August is almost over, which means the end of summer and back to school for the kids. As you start transitioning your children into more of a routine for schooltime, oftentimes it is their sleep that is the first to be compromised. Do you know how much shuteye your children should be getting a night?
Here is a guide from the AAP and the CDC to help you evaluate if your child is sleeping enough:
- Between birth and 2 months, children need 12–18 hours of sleep
- Between 3 and 11 months, children need 14–15 hours of sleep
- Between 1–3 years, children need 12–14 hours of sleep
- Between 3–5 years, children need 11–13 hours of sleep
- Between 5–10 years, children need 10–11 hours of sleep
- Between 10–17 years, children and teenagers need 8.5–9.5 hours of sleep
If sleep is a constant battle in your house, try some of these tips to get your child a full night’s rest:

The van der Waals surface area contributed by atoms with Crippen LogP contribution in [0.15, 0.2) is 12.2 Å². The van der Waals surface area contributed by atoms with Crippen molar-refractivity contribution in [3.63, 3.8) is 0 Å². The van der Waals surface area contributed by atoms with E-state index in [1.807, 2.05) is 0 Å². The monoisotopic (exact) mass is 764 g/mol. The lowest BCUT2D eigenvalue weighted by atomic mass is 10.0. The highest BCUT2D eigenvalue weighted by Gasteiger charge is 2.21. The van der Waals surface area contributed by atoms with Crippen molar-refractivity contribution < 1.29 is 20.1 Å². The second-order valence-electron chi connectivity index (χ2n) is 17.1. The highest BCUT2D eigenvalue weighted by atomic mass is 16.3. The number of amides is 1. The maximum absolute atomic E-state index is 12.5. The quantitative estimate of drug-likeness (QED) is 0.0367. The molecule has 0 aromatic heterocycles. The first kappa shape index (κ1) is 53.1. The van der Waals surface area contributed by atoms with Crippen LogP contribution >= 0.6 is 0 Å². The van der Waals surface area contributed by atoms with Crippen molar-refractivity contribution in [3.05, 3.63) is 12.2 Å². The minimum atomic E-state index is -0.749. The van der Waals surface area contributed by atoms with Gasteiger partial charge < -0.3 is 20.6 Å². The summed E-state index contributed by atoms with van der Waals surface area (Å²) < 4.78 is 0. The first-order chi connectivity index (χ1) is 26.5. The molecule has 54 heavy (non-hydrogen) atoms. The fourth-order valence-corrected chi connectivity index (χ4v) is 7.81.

- Develop bedtime rituals.
- Set limits on attention-getting behaviors at night.
- Pay attention to the sleep environment.
- Limit time in bed when children are not sleeping.
- Establish consistent waking times.
- Avoid caffeinated drinks.
- Avoid medications to help your child sleep.
- Discourage excessive evening fluids.
- Chart your child’s progress. Use praise for successful, quiet nights.
- Consider medical problems.
- Make the bedroom a sleep-only zone.
What are some routines you’ve tried that work in your house? Tell me in the comment section below!